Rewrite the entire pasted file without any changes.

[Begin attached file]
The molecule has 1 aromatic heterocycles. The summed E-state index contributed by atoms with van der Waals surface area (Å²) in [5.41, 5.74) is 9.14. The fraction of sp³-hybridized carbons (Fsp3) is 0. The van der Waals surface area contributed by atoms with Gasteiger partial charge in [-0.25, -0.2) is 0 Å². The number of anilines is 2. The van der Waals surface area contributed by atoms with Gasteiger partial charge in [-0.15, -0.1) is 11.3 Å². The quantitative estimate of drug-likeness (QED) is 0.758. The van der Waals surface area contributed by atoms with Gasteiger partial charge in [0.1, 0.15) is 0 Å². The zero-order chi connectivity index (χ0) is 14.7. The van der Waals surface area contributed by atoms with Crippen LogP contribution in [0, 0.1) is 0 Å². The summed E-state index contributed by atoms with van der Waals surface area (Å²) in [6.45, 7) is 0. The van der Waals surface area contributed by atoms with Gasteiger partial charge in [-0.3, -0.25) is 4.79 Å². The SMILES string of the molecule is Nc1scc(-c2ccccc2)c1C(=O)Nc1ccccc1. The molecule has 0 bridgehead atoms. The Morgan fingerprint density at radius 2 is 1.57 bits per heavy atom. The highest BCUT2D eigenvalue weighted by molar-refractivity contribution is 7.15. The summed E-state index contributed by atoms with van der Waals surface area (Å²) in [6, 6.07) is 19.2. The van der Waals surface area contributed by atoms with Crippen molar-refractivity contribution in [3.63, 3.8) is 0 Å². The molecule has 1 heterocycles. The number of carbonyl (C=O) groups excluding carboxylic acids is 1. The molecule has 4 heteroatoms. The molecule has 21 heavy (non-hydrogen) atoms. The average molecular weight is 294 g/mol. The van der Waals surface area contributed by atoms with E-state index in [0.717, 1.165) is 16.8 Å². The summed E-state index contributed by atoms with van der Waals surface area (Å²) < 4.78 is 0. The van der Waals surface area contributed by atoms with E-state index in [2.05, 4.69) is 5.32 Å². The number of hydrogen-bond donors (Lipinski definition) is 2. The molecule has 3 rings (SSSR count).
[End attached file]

The molecule has 1 aromatic heterocycles. The summed E-state index contributed by atoms with van der Waals surface area (Å²) in [5.41, 5.74) is 9.14. The fraction of sp³-hybridized carbons (Fsp3) is 0. The van der Waals surface area contributed by atoms with Gasteiger partial charge in [-0.25, -0.2) is 0 Å². The number of anilines is 2. The van der Waals surface area contributed by atoms with Gasteiger partial charge in [-0.15, -0.1) is 11.3 Å². The quantitative estimate of drug-likeness (QED) is 0.758. The van der Waals surface area contributed by atoms with Gasteiger partial charge in [0.1, 0.15) is 0 Å². The zero-order chi connectivity index (χ0) is 14.7. The van der Waals surface area contributed by atoms with Crippen LogP contribution in [0, 0.1) is 0 Å². The summed E-state index contributed by atoms with van der Waals surface area (Å²) in [6.45, 7) is 0. The van der Waals surface area contributed by atoms with Gasteiger partial charge in [-0.3, -0.25) is 4.79 Å². The SMILES string of the molecule is Nc1scc(-c2ccccc2)c1C(=O)Nc1ccccc1. The molecule has 0 bridgehead atoms. The Morgan fingerprint density at radius 2 is 1.57 bits per heavy atom. The highest BCUT2D eigenvalue weighted by molar-refractivity contribution is 7.15. The summed E-state index contributed by atoms with van der Waals surface area (Å²) in [6, 6.07) is 19.2. The van der Waals surface area contributed by atoms with Crippen molar-refractivity contribution in [3.63, 3.8) is 0 Å². The molecule has 1 heterocycles. The number of carbonyl (C=O) groups excluding carboxylic acids is 1. The molecule has 4 heteroatoms. The molecule has 21 heavy (non-hydrogen) atoms. The average molecular weight is 294 g/mol. The van der Waals surface area contributed by atoms with E-state index in [0.717, 1.165) is 16.8 Å². The summed E-state index contributed by atoms with van der Waals surface area (Å²) < 4.78 is 0. The van der Waals surface area contributed by atoms with E-state index in [2.05, 4.69) is 5.32 Å². The number of hydrogen-bond donors (Lipinski definition) is 2. The molecule has 3 rings (SSSR count).